[yoor-uh-nuhs, yoo-rey-]
Astronomy. the planet seventh in order from the sun, having an equatorial diameter of 32,600 miles (56,460 km), a mean distance from the sun of 1,784 million miles (2,871 million km), a period of revolution of 84.07 years, and 15 moons. See table under planet.
Also, Ouranos. Classical Mythology. the personification of Heaven and ruler of the world, son and husband of Gaea (Earth) and father of the Titans, who was castrated and dethroned by his youngest son, Cronus, at the instigation of Gaea.
Uranus, urinous.
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World English Dictionary
Uranus1 (jʊˈreɪnəs, ˈjʊrənəs)
Greek myth the personification of the sky, who, as a god, ruled the universe and fathered the Titans and Cyclopes on his wife and mother Gaea (earth). He was overthrown by his son Cronus

Uranus2 (jʊˈreɪnəs, ˈjʊrənəs)
one of the giant planets, the seventh planet from the sun, sometimes visible to the naked eye. It has about 15 satellites, a ring system, and an axis of rotation almost lying in the plane of the orbit. Mean distance from sun: 2870 million km; period of revolution around sun: 84 years; period of axial rotation: 17.23 hours; diameter and mass: 4 and 14.5 times that of earth respectively
[C19: from Latin Ūranus, from Greek Ouranos heaven]

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Word Origin & History

first planet discovered that was not known in ancient times, named for the god of Heaven, husband of Gaia, the Earth, from L. Uranus, from Gk. Ouranos lit. "heaven," in Gk. cosmology, the god who personifies the heavens, father of the titans. Cf. Urania, name of the Muse of astronomy, from Gk. Ourania,
fem. of ouranios, lit. "heavenly." Planet discovered and identified as such in 1781 by Sir William Herschel (it had been observed before, but mistaken for a star, cf. 1690 when John Flamsteed cataloged it as 34 Tauri); Herschel proposed calling it Georgium Sidus, lit. "George's Star," in honour of his patron, King George III of England.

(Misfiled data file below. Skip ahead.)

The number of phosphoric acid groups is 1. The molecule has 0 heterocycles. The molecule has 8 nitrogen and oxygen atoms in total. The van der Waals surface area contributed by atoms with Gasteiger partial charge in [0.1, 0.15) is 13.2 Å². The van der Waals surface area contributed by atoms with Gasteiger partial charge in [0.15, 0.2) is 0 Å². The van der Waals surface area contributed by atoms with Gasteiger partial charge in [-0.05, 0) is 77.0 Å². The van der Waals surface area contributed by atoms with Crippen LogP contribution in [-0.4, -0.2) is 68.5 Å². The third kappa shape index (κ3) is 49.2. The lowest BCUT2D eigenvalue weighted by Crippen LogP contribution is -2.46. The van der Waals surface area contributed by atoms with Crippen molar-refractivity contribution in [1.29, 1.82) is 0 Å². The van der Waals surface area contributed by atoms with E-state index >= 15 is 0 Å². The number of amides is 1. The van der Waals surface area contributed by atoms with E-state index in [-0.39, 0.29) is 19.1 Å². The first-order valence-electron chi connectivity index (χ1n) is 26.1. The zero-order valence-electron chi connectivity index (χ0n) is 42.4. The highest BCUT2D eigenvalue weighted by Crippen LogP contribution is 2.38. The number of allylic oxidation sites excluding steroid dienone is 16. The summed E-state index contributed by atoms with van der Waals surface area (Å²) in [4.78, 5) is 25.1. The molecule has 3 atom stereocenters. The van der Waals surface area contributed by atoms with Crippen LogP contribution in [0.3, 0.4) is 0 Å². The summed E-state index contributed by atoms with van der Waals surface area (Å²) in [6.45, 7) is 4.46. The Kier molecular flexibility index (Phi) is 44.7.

"I cannot but wish to take this opportunity of expressing my sense of gratitude, by giving the name of Georgium Sidus ... to a star which (with respect to us) first began to shine under His auspicious reign." [Sir William Herschel, 1783]
The planet was known in Eng. in 1780s as the Georgian Planet; Fr. astronomers began calling Herschel, and ult. Ger. astronomer Johann Bode proposed Uranus as in conformity with other planet names. However, the name didn't come into common usage until c.1850.
Online Etymology Dictionary, © 2010 Douglas Harper
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American Heritage
Science Dictionary
Uranus   (yr'ə-nəs, y-rā'-)  Pronunciation Key 
The seventh planet from the Sun and the third largest, with a diameter about four times that of Earth. Though slightly larger than Nepture, Uranus is the least massive of the four gas giants and is the only one with no internal heat source. A cloud layer of frozen methane gives it a faint bluish-green color, and it is encircled by a thin system of 11 rings and 27 moons. Uranus's axis is tilted 98° from the vertical—the greatest such tilt in the solar system—with the result that its poles are in continuous darkness or continuous sunlight for nearly half of its 84-year orbital period. See Table at solar system.
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American Heritage
Cultural Dictionary
Uranus [(yoor-uh-nuhs, yoo-ray-nuhs)]

In astronomy, the seventh major planet from the sun, named for the Greek god of the sky. Uranus was the first planet discovered in modern times (1781). (See solar system.)

The American Heritage® New Dictionary of Cultural Literacy, Third Edition
Copyright © 2005 by Houghton Mifflin Company.
Published by Houghton Mifflin Company. All rights reserved.
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Computing Dictionary

Uranus definition

Hideyuki Nakashima , 1993. A logic-based knowledge representation language. An extension of Prolog written in Common Lisp, with Lisp-like syntax. Extends Prolog with a multiple world mechanism, plus term descriptions to provide functional programming.
The Free On-line Dictionary of Computing, © Denis Howe 2010 http://foldoc.org
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